Devils Tower rejects Daft Punk's bright idea for concert

2014-02-26T06:00:00Z 2014-02-27T19:20:21Z Devils Tower rejects Daft Punk's bright idea for concertDaniel Simmons-Ritchie Journal staff Rapid City Journal
February 26, 2014 6:00 am  • 

It was a plan that would have used lasers to illuminate the nation's first national monument, attracted as many as 50,000 people, and starred one of the biggest names in music.

But it wasn't to be.

The National Park Service said Tuesday that it has rejected a proposal by Daft Punk, an electronic music group renowned for elaborate live concerts, to host a show on private land adjacent to the Devils Tower National Monument in Wyoming.

Reed Robinson, superintendent for Devils Tower National Monument, said an agency representing the group, ICM Partners, approached the park in the fall and the park officially denied the request on Jan. 31.

Robinson said the park consulted with six Native American tribes about the proposal, all of which generally agreed that it would be a disrespectful use of one of the country's most sacred Native American sites.

"No event is going to be occurring in Devils Tower," Robinson said. "Anything that was proposed is a non-starter, is considered an adverse action according to the National Historic Preservation Act, and goes against the Park Service management approach."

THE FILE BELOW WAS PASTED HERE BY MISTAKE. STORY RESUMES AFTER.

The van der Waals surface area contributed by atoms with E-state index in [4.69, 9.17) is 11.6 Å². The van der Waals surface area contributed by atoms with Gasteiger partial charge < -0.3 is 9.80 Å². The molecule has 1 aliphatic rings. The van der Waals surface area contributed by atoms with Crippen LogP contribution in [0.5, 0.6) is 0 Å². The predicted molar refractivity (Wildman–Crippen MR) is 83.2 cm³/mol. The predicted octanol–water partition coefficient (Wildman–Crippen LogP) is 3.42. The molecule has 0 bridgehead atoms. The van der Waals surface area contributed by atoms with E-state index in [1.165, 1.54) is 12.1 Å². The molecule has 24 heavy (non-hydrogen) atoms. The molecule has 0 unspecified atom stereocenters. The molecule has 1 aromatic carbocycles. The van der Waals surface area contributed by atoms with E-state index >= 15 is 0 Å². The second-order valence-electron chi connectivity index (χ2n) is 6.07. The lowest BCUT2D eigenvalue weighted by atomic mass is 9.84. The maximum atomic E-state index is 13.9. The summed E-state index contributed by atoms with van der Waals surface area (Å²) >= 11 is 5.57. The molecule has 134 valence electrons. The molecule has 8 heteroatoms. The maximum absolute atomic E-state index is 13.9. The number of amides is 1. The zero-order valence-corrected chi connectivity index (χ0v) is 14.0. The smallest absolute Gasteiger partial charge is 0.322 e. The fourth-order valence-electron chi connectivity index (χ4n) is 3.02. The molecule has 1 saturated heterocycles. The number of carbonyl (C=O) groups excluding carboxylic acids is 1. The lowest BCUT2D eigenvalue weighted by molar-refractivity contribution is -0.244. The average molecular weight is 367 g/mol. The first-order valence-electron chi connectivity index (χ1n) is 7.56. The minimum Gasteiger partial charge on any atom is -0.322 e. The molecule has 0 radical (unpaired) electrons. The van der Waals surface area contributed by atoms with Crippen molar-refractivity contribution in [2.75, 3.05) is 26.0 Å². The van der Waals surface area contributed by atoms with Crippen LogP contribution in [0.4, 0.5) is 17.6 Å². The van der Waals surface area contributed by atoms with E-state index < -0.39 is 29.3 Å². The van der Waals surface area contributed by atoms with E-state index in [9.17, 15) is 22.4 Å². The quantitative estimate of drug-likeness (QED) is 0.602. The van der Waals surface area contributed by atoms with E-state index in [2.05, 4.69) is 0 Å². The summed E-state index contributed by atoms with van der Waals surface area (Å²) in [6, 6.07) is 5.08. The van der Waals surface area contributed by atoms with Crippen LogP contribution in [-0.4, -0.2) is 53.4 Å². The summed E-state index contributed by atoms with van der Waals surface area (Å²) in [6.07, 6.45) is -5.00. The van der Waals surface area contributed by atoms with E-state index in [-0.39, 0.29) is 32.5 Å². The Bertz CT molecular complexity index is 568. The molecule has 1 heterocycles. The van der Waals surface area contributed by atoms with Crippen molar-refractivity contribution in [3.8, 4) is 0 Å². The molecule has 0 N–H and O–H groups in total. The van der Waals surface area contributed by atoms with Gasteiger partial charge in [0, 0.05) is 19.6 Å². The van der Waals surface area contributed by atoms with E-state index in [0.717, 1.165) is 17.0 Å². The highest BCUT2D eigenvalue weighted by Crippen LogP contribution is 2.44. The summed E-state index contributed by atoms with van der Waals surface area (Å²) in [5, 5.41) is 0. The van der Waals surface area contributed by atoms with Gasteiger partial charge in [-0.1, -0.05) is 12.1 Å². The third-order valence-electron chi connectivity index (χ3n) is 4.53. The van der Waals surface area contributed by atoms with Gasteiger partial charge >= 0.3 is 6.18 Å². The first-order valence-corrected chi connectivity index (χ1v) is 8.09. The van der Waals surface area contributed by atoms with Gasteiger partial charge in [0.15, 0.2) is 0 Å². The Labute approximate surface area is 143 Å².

Robinson said the request was highly unusual for the National Park Service. He said ICM Partners appeared to be scouting locations across the world for a concert or multiple concerts to be held around the summer.

He said the agency was particularly interested in using lighting equipment, like lasers, at the base of the park's 1,300-foot rock tower.

"This being a night skies park and a natural park and a sacred site to 24 different tribes, that would be considered sacrilegious and gets into that 'inappropriate use'," Robinson said. "And that meant maybe we would have to close portions of the main trail to facilitate this kind of stuff."

The agency also indicated that it wished to host as many as 50,000 people at the concert site, owned by rancher Odgen Driskill, about half a mile away from the monument.

"I don't know if that's logistically possible given the location of Devils Tower, but given that they won four — maybe five — Grammys, they might have been able to do it," he said. "I'm not sure."

Robinson said as discussions with the agency continued through the end of last year, it grew to understand the significance of the site to Native Americans and that the proposal was unlikely to be permitted.

Daft Punk is an electronic music duo from France that rose to popularity in the 1990s. At this year's Grammy Awards, the group earned five awards, including record of the year and album of the year.

[Editor's note: This story has been changed to reflect a clarification. The proposed concert site is on private land adjacent to the monument and the lasers would have been placed at the base of the tower.]

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(9) Comments

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    MONTSTER - March 04, 2014 10:09 am